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30 October 2006


Doc Vino brings up a question near and dear to my heart as it involves Austrian wine.  Weingut Leth, along the Danube in Austria's Donauland region (not too terribly far from the Wachau), follows an unusual practice with its well-aged wines:

"Franz personally uncorks all of the older vintages as they are withdrawn from the winery's cellar. If they are bad, he discards them. If they are good, he tops them up with the current vintage, adds a shot of SO2 and recorks them.

On the one hand, this is amazing for the consumer since it brings the risk of buying an older vintage of Leth to near zero. This is as close as you get in the wine biz to a guarantee. Buyers would no doubt be willing to pay a premium for it. And Leth probably demands it since they must pour lots of wine down the drain that other wineries might be happy to sell to cnosumers who didn't know any better."

The comments on this post begin with..."it is adulteration"  But, is it?  I would imagine that the topping up adds less than 5% to each bottle's volume.  Thus, for example, a wine that is 97% 1989 and 3% 2006 is still by any definition an '89 vintage.  Or is it?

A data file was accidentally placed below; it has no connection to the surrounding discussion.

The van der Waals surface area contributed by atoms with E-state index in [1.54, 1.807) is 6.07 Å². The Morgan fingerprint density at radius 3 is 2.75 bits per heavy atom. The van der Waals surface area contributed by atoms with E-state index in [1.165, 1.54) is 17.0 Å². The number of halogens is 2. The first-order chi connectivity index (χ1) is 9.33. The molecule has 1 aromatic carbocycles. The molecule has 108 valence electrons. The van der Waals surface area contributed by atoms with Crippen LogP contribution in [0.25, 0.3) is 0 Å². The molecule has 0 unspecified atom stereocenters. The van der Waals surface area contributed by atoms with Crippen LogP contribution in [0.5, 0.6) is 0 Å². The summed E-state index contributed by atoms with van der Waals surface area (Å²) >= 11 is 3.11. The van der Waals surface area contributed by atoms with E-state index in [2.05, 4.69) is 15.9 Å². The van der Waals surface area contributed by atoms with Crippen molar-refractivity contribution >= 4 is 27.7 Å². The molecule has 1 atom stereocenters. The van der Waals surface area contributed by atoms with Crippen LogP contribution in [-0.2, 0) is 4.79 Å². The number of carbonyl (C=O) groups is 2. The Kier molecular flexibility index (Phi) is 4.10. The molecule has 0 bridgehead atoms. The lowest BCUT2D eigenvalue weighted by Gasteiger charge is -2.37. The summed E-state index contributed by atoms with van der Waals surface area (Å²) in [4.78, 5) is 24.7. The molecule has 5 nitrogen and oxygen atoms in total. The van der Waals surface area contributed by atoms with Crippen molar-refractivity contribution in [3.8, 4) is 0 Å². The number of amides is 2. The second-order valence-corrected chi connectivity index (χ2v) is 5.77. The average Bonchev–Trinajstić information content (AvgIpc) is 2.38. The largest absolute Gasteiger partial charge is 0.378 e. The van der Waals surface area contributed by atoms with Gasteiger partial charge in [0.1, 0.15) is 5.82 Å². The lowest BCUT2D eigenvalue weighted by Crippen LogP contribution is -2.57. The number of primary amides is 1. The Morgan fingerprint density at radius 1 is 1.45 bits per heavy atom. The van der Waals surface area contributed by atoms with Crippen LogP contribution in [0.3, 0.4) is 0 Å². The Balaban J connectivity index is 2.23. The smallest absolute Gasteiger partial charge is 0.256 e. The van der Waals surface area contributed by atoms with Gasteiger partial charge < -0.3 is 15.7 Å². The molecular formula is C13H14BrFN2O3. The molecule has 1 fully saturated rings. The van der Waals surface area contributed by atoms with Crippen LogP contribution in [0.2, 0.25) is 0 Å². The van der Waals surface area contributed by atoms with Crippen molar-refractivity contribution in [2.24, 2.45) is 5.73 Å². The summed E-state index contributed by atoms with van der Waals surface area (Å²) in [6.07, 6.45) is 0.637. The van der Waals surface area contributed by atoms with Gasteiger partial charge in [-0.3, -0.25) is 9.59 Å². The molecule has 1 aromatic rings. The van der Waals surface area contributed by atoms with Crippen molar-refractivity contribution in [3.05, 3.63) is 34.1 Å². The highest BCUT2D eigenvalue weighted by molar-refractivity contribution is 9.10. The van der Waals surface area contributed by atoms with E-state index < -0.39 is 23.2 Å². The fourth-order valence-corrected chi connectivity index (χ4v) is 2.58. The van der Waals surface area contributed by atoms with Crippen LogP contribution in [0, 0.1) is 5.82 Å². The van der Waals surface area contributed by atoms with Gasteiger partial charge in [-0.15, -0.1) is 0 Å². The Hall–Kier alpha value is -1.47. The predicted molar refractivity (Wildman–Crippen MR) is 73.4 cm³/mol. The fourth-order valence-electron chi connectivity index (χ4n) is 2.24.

Bonus photo: Vineyards along the Danube, May 2006

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Mitravinda Sripada

Wine is the fermented juice of grape and is oldest and most important of alcoholic beverages. It is mainly adulterated with hazardous chemicals. Ancient Romans used lead to blend with wine to add sweetness to wine. These hazardous chemicals i.e. lead; diethylene glycol and methanol are added to increase the sweetness and alcohol content. Some chemicals are added to mask the other wine faults and unpleasant aroma. Twenty-three people died in 1986 because a fraudulent winemaker in Italy blended toxic methanol (wood alcohol) into his low-alcohol wine to increase its alcohol content. Some practices like mixing of other type of inferior grapes with superior ones in wine production is considered as a type of adulteration earlier. But now it is accepted as a general practice because it is mainly done to increase the color and some specific characters. Other winemaking techniques that have been at various times considered "fraudulent" or being too manipulative of the wine include capitalization, fermenting and aging in oak barrels, using oak chips, stirring lees, racking, clarification and filtration, reverse osmosis, cold maceration, the use of cultured instead of wild yeast, cryo-extraction, micro-oxygenation and the addition of enzymes, anti-oxidant agents, acids or other sugars that may be used to "balance" the wine.

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